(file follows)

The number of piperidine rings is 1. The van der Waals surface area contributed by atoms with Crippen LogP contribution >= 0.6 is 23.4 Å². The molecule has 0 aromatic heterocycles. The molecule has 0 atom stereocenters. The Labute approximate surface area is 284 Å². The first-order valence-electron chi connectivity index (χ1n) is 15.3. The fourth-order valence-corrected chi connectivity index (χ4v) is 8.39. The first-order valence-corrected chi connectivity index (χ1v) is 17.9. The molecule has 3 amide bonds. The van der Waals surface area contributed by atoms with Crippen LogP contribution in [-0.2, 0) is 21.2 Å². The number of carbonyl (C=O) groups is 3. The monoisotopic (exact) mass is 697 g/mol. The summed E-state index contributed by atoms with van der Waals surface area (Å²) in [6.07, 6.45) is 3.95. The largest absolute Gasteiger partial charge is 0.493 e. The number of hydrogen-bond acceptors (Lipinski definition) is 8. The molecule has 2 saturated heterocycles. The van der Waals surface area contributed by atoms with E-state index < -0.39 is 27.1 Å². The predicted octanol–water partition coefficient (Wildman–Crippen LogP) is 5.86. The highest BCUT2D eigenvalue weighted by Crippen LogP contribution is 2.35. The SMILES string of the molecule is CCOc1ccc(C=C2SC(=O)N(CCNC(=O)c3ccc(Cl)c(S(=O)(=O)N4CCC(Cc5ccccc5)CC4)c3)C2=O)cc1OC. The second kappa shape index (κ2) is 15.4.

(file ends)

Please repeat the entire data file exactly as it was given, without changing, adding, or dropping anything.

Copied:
The number of piperidine rings is 1. The van der Waals surface area contributed by atoms with Crippen LogP contribution >= 0.6 is 23.4 Å². The molecule has 0 aromatic heterocycles. The molecule has 0 atom stereocenters. The Labute approximate surface area is 284 Å². The first-order valence-electron chi connectivity index (χ1n) is 15.3. The fourth-order valence-corrected chi connectivity index (χ4v) is 8.39. The first-order valence-corrected chi connectivity index (χ1v) is 17.9. The molecule has 3 amide bonds. The van der Waals surface area contributed by atoms with Crippen LogP contribution in [-0.2, 0) is 21.2 Å². The number of carbonyl (C=O) groups is 3. The monoisotopic (exact) mass is 697 g/mol. The summed E-state index contributed by atoms with van der Waals surface area (Å²) in [6.07, 6.45) is 3.95. The largest absolute Gasteiger partial charge is 0.493 e. The number of hydrogen-bond acceptors (Lipinski definition) is 8. The molecule has 2 saturated heterocycles. The van der Waals surface area contributed by atoms with E-state index < -0.39 is 27.1 Å². The predicted octanol–water partition coefficient (Wildman–Crippen LogP) is 5.86. The highest BCUT2D eigenvalue weighted by Crippen LogP contribution is 2.35. The SMILES string of the molecule is CCOc1ccc(C=C2SC(=O)N(CCNC(=O)c3ccc(Cl)c(S(=O)(=O)N4CCC(Cc5ccccc5)CC4)c3)C2=O)cc1OC. The second kappa shape index (κ2) is 15.4.